Microsoft's E3 presence this year was, in a way, not too different from their presence back in 2013 when the original Xbox One debuted. At both shows, Microsoft showed off a console that left people asking, "Who is this for?"

The Xbox platform we have now is a much more focused one that puts gaming first and everything second. It embraces the Xbox One, Windows 10, next year's Xbox Scorpio, and the Xbox One S, the system that put that question back on everyone's lips.

In this ecosystem, where does the Xbox One S lie? What does it offer that its siblings can't, and is it worth the money Microsoft is asking?

That's what we're here to answer. Whether you already have an Xbox One or not, whether you're planning to jump into the growing world of 4K, we've dug in to answer your questions.

What if I already have an Xbox One?

Let's get this out of the way. If you already have an Xbox One, you don't need a One S. It has a lot going for it, which we'll get into a bit later. If you have a 1080p television and aren't interested in upgrading that to 4K anytime soon, though, the Xbox One S won't do much beyond save you space. It has a few tangible benefits, but none of them are system sellers.

One benefit worth mentioning – it's a small one – is that if you're already one of the 20-some million Xbox One owners out there and you already have a Kinect, you're eligible for a free adapter to connect the camera to the Xbox One S.

Here are some hard numbers to compare the current Xbox One console with the S. I used the Xbox One Elite as a point of comparison, which includes a Solid State Hybrid drive for faster booting and loading.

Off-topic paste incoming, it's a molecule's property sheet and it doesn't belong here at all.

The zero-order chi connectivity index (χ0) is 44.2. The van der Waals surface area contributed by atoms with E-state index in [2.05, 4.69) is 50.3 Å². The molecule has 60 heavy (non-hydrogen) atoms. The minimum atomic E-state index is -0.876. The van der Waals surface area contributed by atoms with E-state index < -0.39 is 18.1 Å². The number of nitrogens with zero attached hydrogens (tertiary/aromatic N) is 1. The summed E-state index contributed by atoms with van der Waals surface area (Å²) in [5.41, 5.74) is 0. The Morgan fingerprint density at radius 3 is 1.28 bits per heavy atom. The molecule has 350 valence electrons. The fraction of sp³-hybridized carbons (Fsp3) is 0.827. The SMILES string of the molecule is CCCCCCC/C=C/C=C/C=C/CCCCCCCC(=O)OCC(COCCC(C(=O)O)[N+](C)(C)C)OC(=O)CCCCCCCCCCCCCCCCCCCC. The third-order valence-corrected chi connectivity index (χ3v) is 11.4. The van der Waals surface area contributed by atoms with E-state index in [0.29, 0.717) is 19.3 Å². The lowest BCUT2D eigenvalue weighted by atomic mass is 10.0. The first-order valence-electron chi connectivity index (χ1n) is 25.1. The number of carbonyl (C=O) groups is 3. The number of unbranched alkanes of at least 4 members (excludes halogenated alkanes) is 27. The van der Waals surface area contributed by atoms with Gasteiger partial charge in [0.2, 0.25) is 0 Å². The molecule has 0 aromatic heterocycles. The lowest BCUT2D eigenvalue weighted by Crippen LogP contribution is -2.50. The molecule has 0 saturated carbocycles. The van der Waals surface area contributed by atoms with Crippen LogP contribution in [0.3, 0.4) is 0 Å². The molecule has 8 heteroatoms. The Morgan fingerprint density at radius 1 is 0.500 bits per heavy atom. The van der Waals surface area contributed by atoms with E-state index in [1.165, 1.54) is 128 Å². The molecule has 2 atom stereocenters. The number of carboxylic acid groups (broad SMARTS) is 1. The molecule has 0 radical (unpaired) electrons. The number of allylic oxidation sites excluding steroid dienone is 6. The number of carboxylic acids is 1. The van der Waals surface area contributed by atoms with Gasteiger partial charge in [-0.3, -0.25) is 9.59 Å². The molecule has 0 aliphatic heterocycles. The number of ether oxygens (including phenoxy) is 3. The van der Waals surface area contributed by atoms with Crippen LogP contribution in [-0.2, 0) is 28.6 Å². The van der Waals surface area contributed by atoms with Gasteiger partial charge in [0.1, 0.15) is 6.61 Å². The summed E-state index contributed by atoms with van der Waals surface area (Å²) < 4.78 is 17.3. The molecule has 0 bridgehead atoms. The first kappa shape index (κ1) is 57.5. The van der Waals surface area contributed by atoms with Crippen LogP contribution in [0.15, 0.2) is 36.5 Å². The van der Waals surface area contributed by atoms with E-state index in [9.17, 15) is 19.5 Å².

While the Xbox One Elite clocks in, with power brick, at just over 9 pounds, the Xbox One S is 7 pounds – two full pounds less, and 23 percent lighter.

I timed the boot sequence from full shutdown to menu time, and here the Xbox One Elite's Solid State Hybrid drive flexed its muscles. The Xbox One S' 2TB drive is much bigger, but it can't keep up. The Elite booted in about 45 seconds, while the Xbox One S booted in about 1:20. Booting into Forza Motorsport 6 cold took another 40 seconds on the Xbox One Elite, and 50 on the Xbox One S.

Douse the fire on that tech lust and wait for Scorpio, whatever that's going to be. It'll likely be a better use of your hard-earned cash and a more satisfying purchase.

What if I don't have an Xbox One yet?

Those who haven't yet purchased an Xbox One are one of two core audiences for this beefed up system.

Simply put, this is the best Xbox One yet. Everything about it has been iterated to the limit. If you're on a really tight budget, the original One might still be worth considering, but the One S has enough going for it that I'd recommend dropping a few extra dollars on the system.

The system's size is quite possibly its most touted feature, and it really is quite a bit smaller. Not only is the console itself quite a bit smaller – comparable in size and weight to the PlayStation 4 – but Microsoft has packed the power brick inside the console. The power brick that came with the Xbox One was massive and that alone reduces the footprint the system will leave in your living room by quite a bit. The old power brick clocked in at almost two pounds and looked more like a Ghostbusters ghost trap than something that should be powering a game console. That's been replaced by a same simple power cord, similar to the one that plugs into the PlayStation 4.

Between the decreased size and the lack of power brick, the Xbox One S has shed about a quarter of the weight of the Xbox One (in this case, the Xbox One Elite in particular). The Xbox One Elite, with power brick, clocks in at just over 9 lbs, while the One S is right around 7 lbs.

It also packs the IR blaster that was included in the Kinect into the front of the game console. As long as your Xbox One S isn't behind a door, you can use the system to power on your cable box, home theater, and television.

You can also stand it on end instead of being forced to lie it flat. This is a big deal for some people, so it's worth mentioning. The $399 launch edition we're talking about here comes with the stand that Microsoft recommends you use with it, as well. Separately, the stand is $20.

Finally, this is as future-proofed as an Xbox One can currently be right now. New stuff is on the horizon, but this system packs some other features will get into below that make it worth more than the price of a simple game console.